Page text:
"Nothing." He approached the window, but when he saw the throng outside, he faltered. "Ah, shit, this isn't … this can't be real. This is a dream."
The people below were all dressed in period garb, as if in some bizarre costume show. The women wore immaculate gowns; the men wore breeches, hose, and hats they flourished at each other.
Hermione wondered what time it was in the real world. She wondered if everyone had unfrozen. She wondered if the clock had been wound back, somehow ...
"This is a bloody ridiculous dream, and I want to wake up," Malfoy said.
"Will you be qui -"
"Merlin, please let me wake up, please, please –"
Hermione turned and whacked the side of his head. He lurched back, eyes popping wide in the picture of indignation, mouth drooping open. "What on earth –!"
"We're never going to get anywhere if you're going to act like a child," Hermione said. She got the impression no one had ever said the words to him before, because they seemed to cut deep.
Malfoy straightened up. "I'm not a child," he said fiercely.
"I know that. So don't act like you are."
"I'm not a child, Granger." The words were quieter this time. The expression he'd half inherited from his mother – the look like he'd just smelled something bad – faded from his face, much to Hermione's relief. Without it, he was the boy from the Potions classroom, the boy who listened and had learned. He was someone she could work with.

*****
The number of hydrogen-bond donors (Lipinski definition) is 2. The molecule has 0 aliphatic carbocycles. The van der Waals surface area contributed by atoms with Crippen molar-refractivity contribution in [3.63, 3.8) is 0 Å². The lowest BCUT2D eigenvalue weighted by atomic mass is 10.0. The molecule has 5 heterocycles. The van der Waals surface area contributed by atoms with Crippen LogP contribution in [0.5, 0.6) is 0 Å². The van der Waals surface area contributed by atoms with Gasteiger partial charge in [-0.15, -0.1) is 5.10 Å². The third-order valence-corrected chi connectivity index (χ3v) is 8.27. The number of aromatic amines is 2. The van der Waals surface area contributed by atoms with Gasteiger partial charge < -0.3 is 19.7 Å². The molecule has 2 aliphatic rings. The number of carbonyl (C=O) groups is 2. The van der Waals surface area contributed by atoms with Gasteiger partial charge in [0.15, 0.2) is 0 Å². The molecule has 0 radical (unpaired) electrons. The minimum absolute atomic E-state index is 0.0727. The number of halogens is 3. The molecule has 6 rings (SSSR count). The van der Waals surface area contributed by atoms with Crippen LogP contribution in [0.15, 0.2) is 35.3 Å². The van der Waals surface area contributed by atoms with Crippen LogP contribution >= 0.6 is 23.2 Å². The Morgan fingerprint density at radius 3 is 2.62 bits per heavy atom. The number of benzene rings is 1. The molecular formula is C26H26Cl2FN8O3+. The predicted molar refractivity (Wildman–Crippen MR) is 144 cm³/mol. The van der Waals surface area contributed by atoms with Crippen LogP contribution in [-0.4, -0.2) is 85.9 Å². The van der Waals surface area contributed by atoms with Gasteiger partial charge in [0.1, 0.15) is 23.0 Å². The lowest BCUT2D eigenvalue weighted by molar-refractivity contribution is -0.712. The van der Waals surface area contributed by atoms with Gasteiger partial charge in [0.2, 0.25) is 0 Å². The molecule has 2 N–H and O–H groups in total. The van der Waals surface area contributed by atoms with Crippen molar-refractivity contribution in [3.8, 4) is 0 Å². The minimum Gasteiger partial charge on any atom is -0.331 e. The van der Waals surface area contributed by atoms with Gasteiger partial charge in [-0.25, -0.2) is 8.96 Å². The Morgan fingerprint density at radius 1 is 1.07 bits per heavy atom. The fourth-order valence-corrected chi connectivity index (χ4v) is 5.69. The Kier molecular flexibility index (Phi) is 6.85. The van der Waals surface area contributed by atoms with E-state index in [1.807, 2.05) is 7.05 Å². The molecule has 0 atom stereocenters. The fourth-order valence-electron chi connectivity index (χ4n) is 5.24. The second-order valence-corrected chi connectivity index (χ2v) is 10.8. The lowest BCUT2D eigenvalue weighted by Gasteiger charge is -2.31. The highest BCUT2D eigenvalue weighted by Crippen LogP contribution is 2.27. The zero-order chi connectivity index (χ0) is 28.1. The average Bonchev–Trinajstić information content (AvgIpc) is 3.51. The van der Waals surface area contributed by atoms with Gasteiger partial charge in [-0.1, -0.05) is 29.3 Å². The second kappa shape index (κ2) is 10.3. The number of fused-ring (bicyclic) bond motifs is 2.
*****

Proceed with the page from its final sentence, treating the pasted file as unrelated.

"All right." She took a deep breath and drew her wand. "Let's get a move on, then, shall –"
Then an indignant voice came from behind them. "Faith!"
Hermione and Malfoy whirled around. The source of the voice was a short young man with curly black hair, muscular and expectant-looking.
"Hast thou appeared here by some deception of mine eye?" he said, wonder etched in every line of his face, tempered by slight suspicion. "Lady fair, thou look'st akin to an apparition wrought by a Crystal of the Sight. What wearest thou?"
"Oh hell," Draco said. "Please tell me you're bloody joking."
"Shh," Hermione hissed.
"He's talking in bloody Old English –"
"Firstly, it's Early Modern English; I doubt you'd understand a word if it were proper Old English. Secondly, he can hear every word we're saying – who are you? I'm sorry my friend is being so rude."
"My name beeth Almerick Sawbridge," said the man. "Whence and wherefore have ye come to mine abode, and what are your names?"